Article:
|1||*||Electronic Letters, vol. 20, No. 12, 7th Jun., 1984, pp. 489 491, J. Batey, et al., GaP/Phthalocyannine Langmuir Blodgett Film Electroluminescent Diode.|
|2||Electronic Letters, vol. 20, No. 12, 7th Jun., 1984, pp. 489-491, J. Batey, et al., "GaP/Phthalocyannine Langmuir-Blodgett Film Electroluminescent Diode."|
|3||*||Electronic Letters, vol. 20, No. 20, 27th Sep., 1984, pp. 838 839, N. J. Thomas, et al., GaAs/LB Film Miss Switching Device.|
|4||Electronic Letters, vol. 20, No. 20, 27th Sep., 1984, pp. 838-839, N. J. Thomas, et al., "GaAs/LB Film Miss Switching Device."|
|5||*||Thin Solid Films, vol. 99, No. 1/2/3, 14th Jan., 1983, pp. 277 282, G. L. Larkins Jr., et al., Langmuir Blodgett Films As Barrier Layers In Josephson Tunnel Junctions.|
|6||Thin Solid Films, vol. 99, No. 1/2/3, 14th Jan., 1983, pp. 277-282, G. L. Larkins Jr., et al., "Langmuir-Blodgett Films As Barrier Layers In Josephson Tunnel Junctions."|
|Citing Patent||Filing date||Publication date||Applicant||Title|
|US5543648 *||Dec 19, 1995||Aug 6, 1996||Canon Kabushiki Kaisha||Semiconductor member and semiconductor device having a substrate with a hydrogenated surface|
|US5863467 *||May 3, 1996||Jan 26, 1999||Advanced Ceramics Corporation||High thermal conductivity composite and method|
|US6168873 *||May 29, 1998||Jan 2, 2001||Canon Kabushiki Kaisha||Electrode substrate and recording medium|
|US6324091||Jan 14, 2000||Nov 27, 2001||The Regents Of The University Of California||Tightly coupled porphyrin macrocycles for molecular memory storage|
|US6381169||Jul 1, 1999||Apr 30, 2002||The Regents Of The University Of California||High density non-volatile memory device|
|US6475321||Jul 25, 2000||Nov 5, 2002||Canon Kabushiki Kaisha||Method of manufacturing electrode substrate|
|US6548843||Nov 12, 1998||Apr 15, 2003||International Business Machines Corporation||Ferroelectric storage read-write memory|
|US6656693||Oct 10, 2001||Dec 2, 2003||International Business Machines Corporation||Self assembled nano-devices using DNA|
|US6657884||Jan 18, 2002||Dec 2, 2003||The Regents Of The University Of California||High density non-volatile memory device|
|US6728129||Feb 19, 2002||Apr 27, 2004||The Regents Of The University Of California||Multistate triple-decker dyads in three distinct architectures for information storage applications|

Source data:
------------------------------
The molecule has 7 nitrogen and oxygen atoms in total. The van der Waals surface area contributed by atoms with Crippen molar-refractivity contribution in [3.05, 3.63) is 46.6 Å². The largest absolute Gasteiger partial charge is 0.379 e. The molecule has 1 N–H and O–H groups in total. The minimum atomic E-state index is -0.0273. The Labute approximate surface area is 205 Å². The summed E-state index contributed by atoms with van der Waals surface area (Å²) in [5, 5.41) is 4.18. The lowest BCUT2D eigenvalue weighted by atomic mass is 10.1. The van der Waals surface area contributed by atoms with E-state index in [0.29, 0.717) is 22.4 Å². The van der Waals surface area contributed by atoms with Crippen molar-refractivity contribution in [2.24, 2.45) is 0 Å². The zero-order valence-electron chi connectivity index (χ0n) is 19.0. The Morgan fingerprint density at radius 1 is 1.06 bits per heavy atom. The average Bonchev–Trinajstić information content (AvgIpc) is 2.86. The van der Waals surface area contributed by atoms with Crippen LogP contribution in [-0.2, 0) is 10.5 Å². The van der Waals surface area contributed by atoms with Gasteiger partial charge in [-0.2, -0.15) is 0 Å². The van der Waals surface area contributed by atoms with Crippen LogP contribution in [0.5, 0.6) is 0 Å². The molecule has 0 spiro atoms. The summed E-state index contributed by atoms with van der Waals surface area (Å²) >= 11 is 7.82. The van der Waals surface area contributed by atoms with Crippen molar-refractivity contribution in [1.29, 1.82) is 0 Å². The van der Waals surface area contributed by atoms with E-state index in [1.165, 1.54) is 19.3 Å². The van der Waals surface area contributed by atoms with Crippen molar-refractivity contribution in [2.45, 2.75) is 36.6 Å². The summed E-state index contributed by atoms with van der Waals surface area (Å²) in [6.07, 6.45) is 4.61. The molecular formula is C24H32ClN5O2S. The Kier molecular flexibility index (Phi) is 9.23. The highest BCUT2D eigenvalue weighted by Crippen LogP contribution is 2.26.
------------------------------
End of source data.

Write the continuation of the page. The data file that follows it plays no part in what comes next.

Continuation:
|US6921475||Mar 14, 2002||Jul 26, 2005||The Regents Of The University Of California||Open circuit potential amperometry and voltammetry|
|US7042755||Jun 28, 2000||May 9, 2006||The Regents Of The University Of California||High density non-volatile memory device|
|US7061791||Nov 25, 2003||Jun 13, 2006||The Regents Of The University Of California||High density molecular memory device|
|US7518905||Nov 3, 2005||Apr 14, 2009||The Regents Of The University Of California||High density memory device|
|US7826250||Apr 7, 2005||Nov 2, 2010||North Carolina State Univeristy||Open circuit potential amperometry and voltammetry|
|US8283753 *||Mar 2, 2007||Oct 9, 2012||Renesas Electronics Corporation||Semiconductor device|
|US8575721||Aug 23, 2012||Nov 5, 2013||Renesas Electronics Corporation||Semiconductor device|
|US20010052538 *||Jan 25, 2001||Dec 20, 2001||Rathus Spencer A.||Method and apparatus for accessing electronic data via a familiar printed medium|
|US20050041494 *||Nov 25, 2003||Feb 24, 2005||The Regents Of The University Of California And North Carolina State University||High density non-volatile memory device|
|EP1018772A1 *||Jul 30, 1998||Jul 12, 2000||Shigeru Aomori||Thin-film two-terminal elements, method of production thereof, and liquid crystal display|
|EP1035559A2 *||Dec 21, 1999||Sep 13, 2000||Canon Kabushiki Kaisha||Electron source substrate and image-forming apparatus using the same|
|U.S. Classification||257/627, 257/759, 257/741, 257/E45.002|
|International Classification||H01J9/02, H01J1/30, H01J37/073, H01L49/02, H01J1/312, H01J31/12, H01J31/15, H01J29/04, G02F1/1365, C30B7/00, H01L45/00|
|Cooperative Classification||H01L45/04, B82Y10/00, C30B7/00, H01J2201/3125, H01L45/14, H01L45/1233, H01L45/1608, H01L45/1253|
|European Classification||B82Y10/00, C30B7/00, H01L45/04|
|Nov 21, 1995||CC||Certificate of correction|
|Nov 25, 1998||FPAY||Fee payment|
Year of fee payment: 4
|Dec 13, 2002||FPAY||Fee payment|
Year of fee payment: 8
|Jan 24, 2007||REMI||Maintenance fee reminder mailed|
|Jul 11, 2007||LAPS||Lapse for failure to pay maintenance fees|
|Aug 28, 2007||FP||Expired due to failure to pay maintenance fee|
Effective date: 20070711